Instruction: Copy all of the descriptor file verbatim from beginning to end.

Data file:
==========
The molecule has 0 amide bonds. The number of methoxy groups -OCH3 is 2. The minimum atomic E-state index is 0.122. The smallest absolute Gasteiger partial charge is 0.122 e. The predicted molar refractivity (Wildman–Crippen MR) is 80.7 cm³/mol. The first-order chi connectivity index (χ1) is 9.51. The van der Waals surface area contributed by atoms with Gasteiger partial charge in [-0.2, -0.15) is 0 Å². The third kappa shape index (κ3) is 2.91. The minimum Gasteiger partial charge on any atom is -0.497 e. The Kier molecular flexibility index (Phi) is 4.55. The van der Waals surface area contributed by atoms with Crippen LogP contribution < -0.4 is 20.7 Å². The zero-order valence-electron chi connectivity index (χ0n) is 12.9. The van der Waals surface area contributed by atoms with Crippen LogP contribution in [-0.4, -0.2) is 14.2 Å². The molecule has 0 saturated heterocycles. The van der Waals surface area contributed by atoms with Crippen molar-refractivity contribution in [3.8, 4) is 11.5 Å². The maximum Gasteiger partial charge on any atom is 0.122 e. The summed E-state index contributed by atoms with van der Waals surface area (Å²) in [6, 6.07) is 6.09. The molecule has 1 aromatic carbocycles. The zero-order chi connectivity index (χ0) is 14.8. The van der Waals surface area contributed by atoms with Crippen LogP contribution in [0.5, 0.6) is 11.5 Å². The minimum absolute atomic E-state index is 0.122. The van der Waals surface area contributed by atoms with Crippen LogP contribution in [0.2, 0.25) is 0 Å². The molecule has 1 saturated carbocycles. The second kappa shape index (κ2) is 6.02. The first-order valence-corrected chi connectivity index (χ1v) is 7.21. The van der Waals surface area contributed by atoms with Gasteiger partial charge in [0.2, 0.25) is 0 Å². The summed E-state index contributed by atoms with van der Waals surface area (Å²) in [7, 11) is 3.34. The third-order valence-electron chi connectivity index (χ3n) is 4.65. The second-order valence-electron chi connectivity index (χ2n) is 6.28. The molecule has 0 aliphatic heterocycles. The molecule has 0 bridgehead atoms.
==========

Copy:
The molecule has 0 amide bonds. The number of methoxy groups -OCH3 is 2. The minimum atomic E-state index is 0.122. The smallest absolute Gasteiger partial charge is 0.122 e. The predicted molar refractivity (Wildman–Crippen MR) is 80.7 cm³/mol. The first-order chi connectivity index (χ1) is 9.51. The van der Waals surface area contributed by atoms with Gasteiger partial charge in [-0.2, -0.15) is 0 Å². The third kappa shape index (κ3) is 2.91. The minimum Gasteiger partial charge on any atom is -0.497 e. The Kier molecular flexibility index (Phi) is 4.55. The van der Waals surface area contributed by atoms with Crippen LogP contribution < -0.4 is 20.7 Å². The zero-order valence-electron chi connectivity index (χ0n) is 12.9. The van der Waals surface area contributed by atoms with Crippen LogP contribution in [-0.4, -0.2) is 14.2 Å². The molecule has 0 saturated heterocycles. The van der Waals surface area contributed by atoms with Crippen molar-refractivity contribution in [3.8, 4) is 11.5 Å². The maximum Gasteiger partial charge on any atom is 0.122 e. The summed E-state index contributed by atoms with van der Waals surface area (Å²) in [6, 6.07) is 6.09. The molecule has 1 aromatic carbocycles. The zero-order chi connectivity index (χ0) is 14.8. The van der Waals surface area contributed by atoms with Crippen LogP contribution in [0.5, 0.6) is 11.5 Å². The minimum absolute atomic E-state index is 0.122. The van der Waals surface area contributed by atoms with Crippen LogP contribution in [0.2, 0.25) is 0 Å². The molecule has 1 saturated carbocycles. The second kappa shape index (κ2) is 6.02. The first-order valence-corrected chi connectivity index (χ1v) is 7.21. The van der Waals surface area contributed by atoms with Gasteiger partial charge in [0.2, 0.25) is 0 Å². The summed E-state index contributed by atoms with van der Waals surface area (Å²) in [7, 11) is 3.34. The third-order valence-electron chi connectivity index (χ3n) is 4.65. The second-order valence-electron chi connectivity index (χ2n) is 6.28. The molecule has 0 aliphatic heterocycles. The molecule has 0 bridgehead atoms.